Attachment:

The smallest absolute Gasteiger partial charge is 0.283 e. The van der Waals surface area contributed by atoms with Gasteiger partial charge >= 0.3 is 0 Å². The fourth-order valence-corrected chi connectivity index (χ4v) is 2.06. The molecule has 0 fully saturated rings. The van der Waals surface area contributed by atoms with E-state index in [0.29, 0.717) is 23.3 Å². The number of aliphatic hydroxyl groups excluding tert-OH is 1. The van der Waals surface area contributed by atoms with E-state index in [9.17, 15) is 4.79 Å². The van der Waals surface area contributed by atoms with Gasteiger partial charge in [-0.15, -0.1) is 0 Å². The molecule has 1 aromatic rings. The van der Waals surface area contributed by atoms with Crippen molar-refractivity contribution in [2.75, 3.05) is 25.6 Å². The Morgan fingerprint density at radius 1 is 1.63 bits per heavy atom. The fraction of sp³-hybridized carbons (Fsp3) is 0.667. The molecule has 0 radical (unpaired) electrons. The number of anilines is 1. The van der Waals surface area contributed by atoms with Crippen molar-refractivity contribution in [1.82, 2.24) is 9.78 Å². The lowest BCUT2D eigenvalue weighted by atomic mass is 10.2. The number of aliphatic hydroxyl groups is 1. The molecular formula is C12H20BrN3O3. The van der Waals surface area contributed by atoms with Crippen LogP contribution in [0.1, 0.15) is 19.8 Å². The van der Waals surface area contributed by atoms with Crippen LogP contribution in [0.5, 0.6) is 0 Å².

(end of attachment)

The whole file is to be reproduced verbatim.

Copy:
The smallest absolute Gasteiger partial charge is 0.283 e. The van der Waals surface area contributed by atoms with Gasteiger partial charge >= 0.3 is 0 Å². The fourth-order valence-corrected chi connectivity index (χ4v) is 2.06. The molecule has 0 fully saturated rings. The van der Waals surface area contributed by atoms with E-state index in [0.29, 0.717) is 23.3 Å². The number of aliphatic hydroxyl groups excluding tert-OH is 1. The van der Waals surface area contributed by atoms with E-state index in [9.17, 15) is 4.79 Å². The van der Waals surface area contributed by atoms with Gasteiger partial charge in [-0.15, -0.1) is 0 Å². The molecule has 1 aromatic rings. The van der Waals surface area contributed by atoms with Crippen molar-refractivity contribution in [2.75, 3.05) is 25.6 Å². The Morgan fingerprint density at radius 1 is 1.63 bits per heavy atom. The fraction of sp³-hybridized carbons (Fsp3) is 0.667. The molecule has 0 radical (unpaired) electrons. The number of anilines is 1. The van der Waals surface area contributed by atoms with Crippen molar-refractivity contribution in [1.82, 2.24) is 9.78 Å². The lowest BCUT2D eigenvalue weighted by atomic mass is 10.2. The number of aliphatic hydroxyl groups is 1. The molecular formula is C12H20BrN3O3. The van der Waals surface area contributed by atoms with Crippen LogP contribution in [0.1, 0.15) is 19.8 Å². The van der Waals surface area contributed by atoms with Crippen LogP contribution in [0.5, 0.6) is 0 Å².